News / Africa

    Crops of the Past Make a Comeback

    Global Crop Diversity Trust preserves and protects plant genetic material for future use. (Credit: GCDT)
    Global Crop Diversity Trust preserves and protects plant genetic material for future use. (Credit: GCDT)

    Multimedia

    Audio
    Joe DeCapua
    Farmers are among the first to feel the effects of climate change. For many in developing countries, the crops they relied on year after year no longer grow in abundance. As a result, farmers are not only looking for new crops to grow, but some old ones as well.


    Climate change and food security are tightly linked. Rising global temperatures have brought frequent droughts in some regions or more floods in others. And there may be threats from new pests or plant diseases.

    In response, farmers can attempt to grow crops that have been successful in other regions or countries, or they can look to their past.

    The Global Crop Diversity Trust, in a sense, is a repository of the past. It collects, preserves and maintains the raw genetic material used in agriculture. Assistant Executive Director Paula Bramel says the trust is the only global organization dedicated to doing that.

    “The environment is changing to the point where farmers can no longer maintain the seeds of the varieties that they always used. And that’s really a loss to everybody because that variety may have a trait that was really critical in the future. And if it’s not collected and saved it won’t be available. [In] a lot of Africa you see this happening.”

    She said that it’s important that crop diversity be maintained because you never know when a crop will be needed.

    “We also work to ensure that both crops as well as their wild relatives – those that are under threat – either due to the fact that their environment is degrading because of human activity or because of the changing climate – that those are collected and held in one of these gene banks so they’re available in the future,” she said.

    The trust reports that, currently, “much of the world’s crop diversity is neither safely conserved, nor readily available to scientists or farmers.” It warns that “diversity is being lost and with it the biological basis of our food supply.”

    Bramel said, “They’re basically held in trust for the world and they’re freely available to everyone. The only access that’s required is that you have to sign an agreement that acknowledges that they stay within the public domain. There’s an option for ensuring that if you were to develop something useful that some of that goes back in terms of benefit sharing to the farmers who developed those traits.”

    Crops of the past may become the crops of the future. They’re called heirlooms.

    “You see this rekindling of our historical ties to varieties in the case of heirlooms. So you see heirloom vegetables. You see all kinds of heirloom crops. You see it in apples. You see it in peaches, in lots of things, where people are stepping back and saying they want to rediscover that diversity that they’ve lost,” she said.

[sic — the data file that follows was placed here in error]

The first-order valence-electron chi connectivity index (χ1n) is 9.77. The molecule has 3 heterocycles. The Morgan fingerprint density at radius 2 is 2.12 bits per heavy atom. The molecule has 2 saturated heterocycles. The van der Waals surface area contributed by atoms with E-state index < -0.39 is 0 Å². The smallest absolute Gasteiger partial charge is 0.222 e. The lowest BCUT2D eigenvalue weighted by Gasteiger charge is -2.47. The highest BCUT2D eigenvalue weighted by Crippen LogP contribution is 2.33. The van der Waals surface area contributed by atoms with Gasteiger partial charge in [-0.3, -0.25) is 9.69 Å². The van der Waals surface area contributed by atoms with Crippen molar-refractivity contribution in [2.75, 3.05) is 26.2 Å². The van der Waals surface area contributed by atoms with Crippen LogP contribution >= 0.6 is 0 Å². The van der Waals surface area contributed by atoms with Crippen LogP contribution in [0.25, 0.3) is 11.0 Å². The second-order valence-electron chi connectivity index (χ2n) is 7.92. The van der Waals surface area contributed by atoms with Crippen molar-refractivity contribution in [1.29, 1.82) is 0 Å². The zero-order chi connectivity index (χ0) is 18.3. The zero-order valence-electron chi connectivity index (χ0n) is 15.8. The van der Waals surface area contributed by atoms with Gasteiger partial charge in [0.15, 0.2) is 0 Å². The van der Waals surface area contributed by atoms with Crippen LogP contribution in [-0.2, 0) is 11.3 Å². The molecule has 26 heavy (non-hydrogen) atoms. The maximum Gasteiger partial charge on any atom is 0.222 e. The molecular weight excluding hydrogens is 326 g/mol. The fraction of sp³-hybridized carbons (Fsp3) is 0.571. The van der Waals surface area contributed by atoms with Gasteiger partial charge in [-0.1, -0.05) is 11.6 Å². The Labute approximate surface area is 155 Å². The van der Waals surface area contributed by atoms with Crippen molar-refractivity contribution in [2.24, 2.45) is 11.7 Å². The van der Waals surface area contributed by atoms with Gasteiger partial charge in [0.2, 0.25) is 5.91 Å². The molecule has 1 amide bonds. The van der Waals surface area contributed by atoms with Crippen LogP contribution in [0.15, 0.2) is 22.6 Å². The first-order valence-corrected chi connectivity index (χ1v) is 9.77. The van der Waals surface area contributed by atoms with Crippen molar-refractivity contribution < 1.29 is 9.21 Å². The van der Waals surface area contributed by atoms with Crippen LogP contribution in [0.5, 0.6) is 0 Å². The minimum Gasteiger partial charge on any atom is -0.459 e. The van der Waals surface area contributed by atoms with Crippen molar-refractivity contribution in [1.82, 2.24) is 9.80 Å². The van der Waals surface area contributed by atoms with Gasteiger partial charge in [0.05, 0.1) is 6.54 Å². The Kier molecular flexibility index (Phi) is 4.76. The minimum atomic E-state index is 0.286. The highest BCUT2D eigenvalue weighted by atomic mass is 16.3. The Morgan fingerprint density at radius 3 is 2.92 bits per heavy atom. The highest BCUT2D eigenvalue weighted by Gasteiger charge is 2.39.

There had been a push toward less variety as farmers concentrated on – what were then – the most productive crops. Bramel said that’s changing.

    “These farmers came to us when I was working in India and asked for these kinds of millets that they had grown before. They had given up growing them because they wanted to grow rice because they could make more money. But then they realized they couldn’t make as much money and they were very interested to have back what were their traditional foods – things they remembered. They want to be able to make the food that they had made in the past.”

    The Global Crop Diversity Trust said seeds and plant material are stored in what it calls a fail-safe location –the Svalbard Global Seed Vault. It’s on a remote Island halfway between Norway’s mainland and the North Pole. The vault, it said, has been built to withstand both natural and man-made disasters.

    You May Like

    US Watching as North Korea Opens Biggest Political Meeting in Decades

    As Workers' Party Congress opens, Washington anticipating possibility of another missile launch or nuclear test as top officials gather

    Video Pop Icon Prince Quietly Helped Afghan Orphans for Years

    He sent thousands of dollars to help an aid group rebuild a training center for orphan boy and girl scouts in Kabul, but kept his involvement secret

    Britain’s Muslims See London Mayor Race as Victory

    Mere running of 45-year-old former government minister and son of Pakistani immigrants Sadiq Khan seen by many as turning point

    By the Numbers

    Featured Videos

    Your JavaScript is turned off or you have an old version of Adobe's Flash Player. Get the latest Flash player.
    Donations Rescue Afghan Parents, Children From Forced Labori
    X
    May 05, 2016 6:44 PM
    A Facebook campaign organized by a VOA radio host raised 150,000 Afghan rupees to rescue a family from forced labor at a brick kiln in Nangarhar province – the result of the father’s unpaid debt. Video by a VOA reporter in Jalalabad went viral this week and triggered the Facebook campaign.
    Video